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Comment Re:Overturn States' Rights? (Score 2) 137

Unlike the right to be secure in your effects, there is no constitutional right to buy a car with any particular characteristic, including a high level of emissions. Therefore the Feds have an important say in the encryption debate, but in car emissions, much less so.

Since the answer about CARB compliance isn't found in the bill of rights, it is just up to legislators to decide how they want to run their states. And from a practical standpoint, one can argue that non-CARB compliant cars cause bigger problems in large and dense cities. As a result, states with large and dense cities might conclude that the difficulties of making and distributing different versions of cars are more than offset by the benefits of lower emissions, while states without big cities (or lots of car manufacturers) might balance the scale in the other direction and allow higher emissions.

But even though you made a bad analogy, at least you made a *car* analogy and for that you should be commended.

Comment Re:Boring... (Score 1) 91

Do you really not understand or do you just not approve and want to appear superior? On the off chance that you aren't just being a jerk, the fact of the matter is that many human beings like to experience non safe things. Whether it is merely the feeling of being not safe (e.g. roller coaster), or living vicariously through someone else doing something unsafe (e.g. NASCAR, UFC bouts, daredevils), people enjoy the adrenaline rush. Of course, I find it bizarre that I have to explain this to someone whose handle is "Opportunist."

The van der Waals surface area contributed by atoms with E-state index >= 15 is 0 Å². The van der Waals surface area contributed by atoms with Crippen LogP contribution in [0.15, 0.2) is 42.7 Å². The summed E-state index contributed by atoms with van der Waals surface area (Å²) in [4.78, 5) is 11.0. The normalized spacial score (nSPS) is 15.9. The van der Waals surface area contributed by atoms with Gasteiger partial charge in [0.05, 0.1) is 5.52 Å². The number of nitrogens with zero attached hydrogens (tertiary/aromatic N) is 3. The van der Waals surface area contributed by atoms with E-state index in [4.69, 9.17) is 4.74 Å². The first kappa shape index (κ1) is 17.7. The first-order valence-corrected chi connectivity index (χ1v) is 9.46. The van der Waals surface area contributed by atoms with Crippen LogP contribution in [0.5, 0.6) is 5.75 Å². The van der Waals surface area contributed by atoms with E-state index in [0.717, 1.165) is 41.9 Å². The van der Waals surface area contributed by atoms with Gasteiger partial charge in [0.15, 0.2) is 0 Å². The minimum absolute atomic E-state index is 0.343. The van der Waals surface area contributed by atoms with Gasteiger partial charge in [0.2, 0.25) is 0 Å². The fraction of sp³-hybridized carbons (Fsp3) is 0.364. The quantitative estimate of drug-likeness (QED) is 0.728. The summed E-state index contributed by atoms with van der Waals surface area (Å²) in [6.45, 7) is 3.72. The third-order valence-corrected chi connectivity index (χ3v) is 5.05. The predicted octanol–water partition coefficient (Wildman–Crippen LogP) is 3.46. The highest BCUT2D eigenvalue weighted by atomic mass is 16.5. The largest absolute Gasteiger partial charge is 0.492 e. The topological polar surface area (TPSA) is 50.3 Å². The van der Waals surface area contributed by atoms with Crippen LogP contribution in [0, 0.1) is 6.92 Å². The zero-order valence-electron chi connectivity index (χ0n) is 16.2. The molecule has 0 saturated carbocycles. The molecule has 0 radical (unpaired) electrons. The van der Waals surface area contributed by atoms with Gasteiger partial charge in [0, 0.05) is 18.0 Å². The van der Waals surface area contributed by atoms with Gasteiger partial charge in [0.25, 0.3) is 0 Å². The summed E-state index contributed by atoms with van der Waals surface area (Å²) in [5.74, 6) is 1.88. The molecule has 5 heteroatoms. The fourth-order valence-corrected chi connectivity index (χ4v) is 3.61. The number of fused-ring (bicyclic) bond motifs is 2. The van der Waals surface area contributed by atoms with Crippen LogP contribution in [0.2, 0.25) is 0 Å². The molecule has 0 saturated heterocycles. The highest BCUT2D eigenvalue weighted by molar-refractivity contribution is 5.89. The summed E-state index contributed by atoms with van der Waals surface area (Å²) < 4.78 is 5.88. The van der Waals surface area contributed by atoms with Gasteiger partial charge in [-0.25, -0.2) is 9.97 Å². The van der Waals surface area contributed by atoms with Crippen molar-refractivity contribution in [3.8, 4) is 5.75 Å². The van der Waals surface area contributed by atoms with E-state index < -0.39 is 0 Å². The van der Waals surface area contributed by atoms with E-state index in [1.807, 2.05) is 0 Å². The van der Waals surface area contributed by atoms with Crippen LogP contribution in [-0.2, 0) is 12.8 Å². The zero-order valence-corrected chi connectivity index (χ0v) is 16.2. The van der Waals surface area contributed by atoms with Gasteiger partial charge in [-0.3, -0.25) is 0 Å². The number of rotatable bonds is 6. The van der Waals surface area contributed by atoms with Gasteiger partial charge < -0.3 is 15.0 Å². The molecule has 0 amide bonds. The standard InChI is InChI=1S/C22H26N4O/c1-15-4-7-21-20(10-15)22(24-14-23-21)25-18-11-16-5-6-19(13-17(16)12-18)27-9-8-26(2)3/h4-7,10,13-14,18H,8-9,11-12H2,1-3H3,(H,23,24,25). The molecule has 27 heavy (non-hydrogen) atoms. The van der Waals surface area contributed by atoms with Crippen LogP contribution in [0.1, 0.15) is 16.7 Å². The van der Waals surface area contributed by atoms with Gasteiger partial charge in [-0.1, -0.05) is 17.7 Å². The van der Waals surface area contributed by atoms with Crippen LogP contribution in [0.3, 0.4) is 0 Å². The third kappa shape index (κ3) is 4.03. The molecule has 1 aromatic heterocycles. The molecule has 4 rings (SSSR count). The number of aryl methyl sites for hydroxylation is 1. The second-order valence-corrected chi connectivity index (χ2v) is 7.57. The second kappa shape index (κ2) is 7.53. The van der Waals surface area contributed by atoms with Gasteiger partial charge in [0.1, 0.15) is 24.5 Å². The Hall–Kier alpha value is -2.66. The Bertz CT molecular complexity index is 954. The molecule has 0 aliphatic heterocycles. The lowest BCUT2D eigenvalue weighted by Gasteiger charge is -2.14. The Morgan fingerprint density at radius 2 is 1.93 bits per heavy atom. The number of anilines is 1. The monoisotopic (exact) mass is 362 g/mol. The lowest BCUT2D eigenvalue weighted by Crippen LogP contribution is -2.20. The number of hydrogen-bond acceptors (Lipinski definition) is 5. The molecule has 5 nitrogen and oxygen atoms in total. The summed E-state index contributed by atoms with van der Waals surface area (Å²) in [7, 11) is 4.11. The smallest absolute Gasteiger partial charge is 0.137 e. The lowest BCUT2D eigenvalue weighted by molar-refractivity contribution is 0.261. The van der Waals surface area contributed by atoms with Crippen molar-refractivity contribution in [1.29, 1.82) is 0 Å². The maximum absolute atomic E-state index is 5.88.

I don't particularly like NASCAR but I don't think we should s4!7 all over somebody else's preferred form of entertainment. People who live in glass houses...

Comment Re:Think? (Score 1) 522

I'm not sure why you think it isn't fair. If someone buys a house in one location (out of town) instead of another (in town), then things are going to be different. You might have a longer commute, you might have to drive to get to a store, but you might get more room for your money. And you might have to pay more for utilities. The mere existence of a trade-off doesn't make a situation "unfair".

But I am assuming that you believe that it is unfair for someone to pay $126/mo to get 25/5 speeds. If so, what is the "fair" price for someone to pay for their 25/5 connection? Furthermore, what is the "fair" price that someone should pay for someone else's 25/5 connection? Because that is what we are talking about here. If you aren't willing to pay to get your own improved speed, why should someone else pay for you?